Mountain lion on the prowl in Silt area
SILT – Residents in the Silt area say a mountain lion has been attacking their farm animals, but some of them differ on what should be done about it.Sheep rancher James Bair said he’d like the Colorado Division of Wildlife to kill the lion that killed at least two of his sheep up First Street several weeks ago. A lion sighting also was reported on the bike path at the Eagle View Subdivision about six weeks ago, Silt Police Chief Paul Taylor said. Bair said he continues to hear of lion sightings and thinks one is still in the area.”If nobody has killed him he’s still around,” Bair said.The same lion may have killed a chicken in a subdivision north of Silt about a week ago and attacked an old horse. Heather Tharp, who lives on Panoramic Drive, said a neighbor saw a lion attack a chicken in the middle of the afternoon.”He took it, and she screamed and ran after him and hollered at him or whatever. He did drop the chicken, but it was dead, and he went on his way,” Tharp said.A day or two later, on April 22, Tharp’s 31-year-old horse, Dobbin, which has a lame leg and is blind in one eye, was attacked by something. Tharp had been away and discovered his injuries upon returning home.”He looked kind of funny, and I looked over at him, and his front legs were all bloody,” she said.Tharp said she can’t be sure but thinks a lion attacked the horse. Tharp found blood on the door and walls of Dobbin’s shed.”His lame leg is much lamer, so I think he was probably fighting, trying to get out somewhere, away from that lion,” she said.But Tharp said she doesn’t want the lion killed.”Wildlife is a component of this beautiful place,” she said.She hasn’t heard of any lion sightings since and hopes the animal has returned to the high country. She also can’t figure out why a lion would attack domestic animals.”There are lots and lots of deer around. I’m looking at one, two, three, four right in my back yard. I don’t understand why he’s not taking down a deer, quite frankly,” she said.DOW spokesman Randy Hampton said lions are opportunistic hunters that will attack domestic animals.”Lions are going to look for food. A horse is in a pasture. A deer can run a long way,” he said.Hampton wasn’t familiar with the Silt lion encounters and was unable to reach local wildlife officers Saturday for details about the situation. Taylor said game officials tried to locate the lion that was seen on the bike path but weren’t successful.Bair said he heard a lion hunter was called in when it was still lion season.”Now that it’s over I don’t know if they’re doing anything,” he said. “It’s a concern for me until someone kills it,” he said.The DOW has reimbursed Bair for his two dead sheep, but it’s possible the lion killed more sheep, Bair said. He said his sheep are now being corraled and watched at night to help protect them.”We have (guard) dogs there, but they can’t watch everything all the time,” he said.He said he has heard that some people are afraid to let their kids walk home from school because of the recent encounters. He worries the lion may attack colts, dogs and even humans.Taylor said the safety of children would be a concern if the lion on the bike path had stayed around, but it didn’t. He hasn’t heard of any more sightings in town since the one six weeks ago.While it’s unusual for people to see them, mountain lions have been in the Silt area “forever,” Taylor said.Indeed, Hampton said all of Colorado is good mountain lion terrain. If the DOW does respond to an encounter and finds a lion, it can be hard to know if it is the same one that was first encountered because the animals’ ranges are so large.In deciding how to respond, officials will consider an animal’s location and the threat it poses, Hampton said. Sometimes, they may just try to haze it back to more remote country. If it has been aggressive, they will try to kill it.The DOW recently tracked and killed what it believes was the lion that attacked a 7-year-old in Boulder. Hampton said relocating an aggressive lion isn’t an option.”Where are we going to relocate it? If I take a lion and I move it to 10 miles north of Aspen, what are the people in Aspen going to think?”Tharp said she understands if it turns out the Silt lion has to be destroyed.”If would kill me if someone’s children got hurt,” she said.Hampton said destroying a lion wouldn’t necessarily bring an end to encounters.”The truth is we could go in and kill that lion and say, ‘Oh, it’s close to Silt,’ and another lion would move in right behind it. Because there’s something that’s there that’s attracting that lion. And that same something is there after that lion is gone,” he said.Still, lions generally don’t want to be around humans, and lion attacks on humans are extremely rare, he said.People worried about lions can take precautions such as not jogging alone, particularly at dawn and dusk, and keeping an eye on kids and pets during activities such as hiking, Hampton said.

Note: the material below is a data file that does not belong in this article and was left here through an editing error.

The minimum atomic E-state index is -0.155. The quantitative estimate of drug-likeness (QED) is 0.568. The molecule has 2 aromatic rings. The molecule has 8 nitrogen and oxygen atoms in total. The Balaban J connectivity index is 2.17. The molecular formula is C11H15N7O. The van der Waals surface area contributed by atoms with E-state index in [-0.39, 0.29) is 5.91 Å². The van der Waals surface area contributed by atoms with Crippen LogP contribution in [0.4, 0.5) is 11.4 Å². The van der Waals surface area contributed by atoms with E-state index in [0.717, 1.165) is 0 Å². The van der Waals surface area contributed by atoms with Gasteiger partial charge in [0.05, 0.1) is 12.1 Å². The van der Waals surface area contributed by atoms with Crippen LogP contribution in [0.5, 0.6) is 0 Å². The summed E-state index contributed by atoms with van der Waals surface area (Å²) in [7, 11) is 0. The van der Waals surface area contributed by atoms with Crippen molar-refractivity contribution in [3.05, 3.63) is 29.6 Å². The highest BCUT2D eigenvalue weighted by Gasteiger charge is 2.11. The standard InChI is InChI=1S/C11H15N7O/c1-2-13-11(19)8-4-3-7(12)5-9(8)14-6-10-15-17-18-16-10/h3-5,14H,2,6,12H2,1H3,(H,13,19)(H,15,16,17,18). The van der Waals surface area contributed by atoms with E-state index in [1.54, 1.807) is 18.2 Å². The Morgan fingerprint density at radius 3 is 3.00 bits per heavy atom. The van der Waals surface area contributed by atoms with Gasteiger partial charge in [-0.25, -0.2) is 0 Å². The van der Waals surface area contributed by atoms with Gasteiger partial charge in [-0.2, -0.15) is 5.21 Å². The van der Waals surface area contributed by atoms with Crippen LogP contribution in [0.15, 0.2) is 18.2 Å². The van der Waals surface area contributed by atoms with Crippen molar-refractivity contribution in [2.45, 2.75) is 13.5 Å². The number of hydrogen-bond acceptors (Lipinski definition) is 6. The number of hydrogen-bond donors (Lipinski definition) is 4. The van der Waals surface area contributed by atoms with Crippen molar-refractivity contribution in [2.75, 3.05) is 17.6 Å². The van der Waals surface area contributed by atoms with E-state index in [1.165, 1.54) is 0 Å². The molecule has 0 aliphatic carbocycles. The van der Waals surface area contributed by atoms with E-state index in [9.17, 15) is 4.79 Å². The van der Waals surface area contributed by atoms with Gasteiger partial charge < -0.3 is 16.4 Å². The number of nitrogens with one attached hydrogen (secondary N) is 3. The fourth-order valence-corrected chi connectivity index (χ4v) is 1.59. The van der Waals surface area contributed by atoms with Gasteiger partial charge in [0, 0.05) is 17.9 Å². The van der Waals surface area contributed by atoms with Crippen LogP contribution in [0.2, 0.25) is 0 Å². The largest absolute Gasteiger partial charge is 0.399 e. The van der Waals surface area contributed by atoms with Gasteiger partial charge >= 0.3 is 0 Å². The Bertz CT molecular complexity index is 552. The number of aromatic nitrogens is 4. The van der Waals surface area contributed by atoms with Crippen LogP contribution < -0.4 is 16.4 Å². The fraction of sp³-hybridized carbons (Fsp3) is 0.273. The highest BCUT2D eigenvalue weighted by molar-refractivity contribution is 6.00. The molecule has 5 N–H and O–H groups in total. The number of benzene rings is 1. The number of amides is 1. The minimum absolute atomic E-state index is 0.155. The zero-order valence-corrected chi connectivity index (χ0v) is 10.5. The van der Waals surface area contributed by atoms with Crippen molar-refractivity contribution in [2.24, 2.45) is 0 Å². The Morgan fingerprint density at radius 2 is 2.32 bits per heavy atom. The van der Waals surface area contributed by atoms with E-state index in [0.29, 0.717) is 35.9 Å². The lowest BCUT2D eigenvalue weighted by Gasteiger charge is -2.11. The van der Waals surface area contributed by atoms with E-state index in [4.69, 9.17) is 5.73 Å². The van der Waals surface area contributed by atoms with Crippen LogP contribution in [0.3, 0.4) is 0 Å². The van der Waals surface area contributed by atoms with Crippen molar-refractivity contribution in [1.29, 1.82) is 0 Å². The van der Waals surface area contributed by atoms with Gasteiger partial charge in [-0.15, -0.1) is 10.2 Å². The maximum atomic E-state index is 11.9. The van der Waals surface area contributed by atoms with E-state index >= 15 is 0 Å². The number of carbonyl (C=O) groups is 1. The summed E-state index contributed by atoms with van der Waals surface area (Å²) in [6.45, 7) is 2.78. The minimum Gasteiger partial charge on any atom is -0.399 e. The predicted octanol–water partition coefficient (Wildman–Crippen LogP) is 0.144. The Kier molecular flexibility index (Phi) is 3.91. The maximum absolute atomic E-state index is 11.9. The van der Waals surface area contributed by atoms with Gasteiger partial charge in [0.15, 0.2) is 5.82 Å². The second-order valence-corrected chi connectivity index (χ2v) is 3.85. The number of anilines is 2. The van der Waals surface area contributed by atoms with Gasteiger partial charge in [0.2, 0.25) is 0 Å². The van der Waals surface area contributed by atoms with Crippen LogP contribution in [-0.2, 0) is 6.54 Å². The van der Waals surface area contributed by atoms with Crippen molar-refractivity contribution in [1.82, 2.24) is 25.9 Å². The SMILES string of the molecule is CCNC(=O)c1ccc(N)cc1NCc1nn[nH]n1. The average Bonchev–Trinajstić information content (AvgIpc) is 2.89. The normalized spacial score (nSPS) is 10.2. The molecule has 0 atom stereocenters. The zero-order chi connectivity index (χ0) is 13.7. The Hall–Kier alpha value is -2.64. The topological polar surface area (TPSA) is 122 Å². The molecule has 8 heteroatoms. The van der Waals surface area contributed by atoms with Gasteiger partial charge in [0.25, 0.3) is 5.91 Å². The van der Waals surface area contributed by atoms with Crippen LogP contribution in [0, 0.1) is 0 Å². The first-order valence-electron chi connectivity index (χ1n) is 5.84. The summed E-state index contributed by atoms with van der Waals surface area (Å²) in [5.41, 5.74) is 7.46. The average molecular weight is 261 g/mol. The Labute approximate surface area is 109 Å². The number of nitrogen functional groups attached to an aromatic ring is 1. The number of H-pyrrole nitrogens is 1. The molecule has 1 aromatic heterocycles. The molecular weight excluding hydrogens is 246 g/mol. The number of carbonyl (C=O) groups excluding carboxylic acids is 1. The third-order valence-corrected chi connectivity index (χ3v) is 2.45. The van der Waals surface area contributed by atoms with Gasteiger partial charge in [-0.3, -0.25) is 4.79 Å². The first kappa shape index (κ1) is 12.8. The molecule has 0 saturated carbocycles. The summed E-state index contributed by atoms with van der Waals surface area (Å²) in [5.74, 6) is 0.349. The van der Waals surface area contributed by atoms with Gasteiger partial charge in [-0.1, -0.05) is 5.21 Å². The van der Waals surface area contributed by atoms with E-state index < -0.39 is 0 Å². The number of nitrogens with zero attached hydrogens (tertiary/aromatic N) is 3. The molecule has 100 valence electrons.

Support Local Journalism
Support Local Journalism
Readers around Glenwood Springs and Garfield County make the Post Independent’s work possible. Your financial contribution supports our efforts to deliver quality, locally relevant journalism.
Now more than ever, your support is critical to help us keep our community informed about the evolving coronavirus pandemic and the impact it is having locally. Every contribution, however large or small, will make a difference.
Each donation will be used exclusively for the development and creation of increased news coverage.
Start a dialogue, stay on topic and be civil.
If you don't follow the rules, your comment may be deleted.
User Legend: Moderator Trusted User
UPDATE: The Garfield County Sheriff’s Office reported shortly after 10 p.m. Monday that the wreck on eastbound 1-70 near Dotsero has been cleared. Traffic was moving at exit 116 in Glenwood Springs, and as of…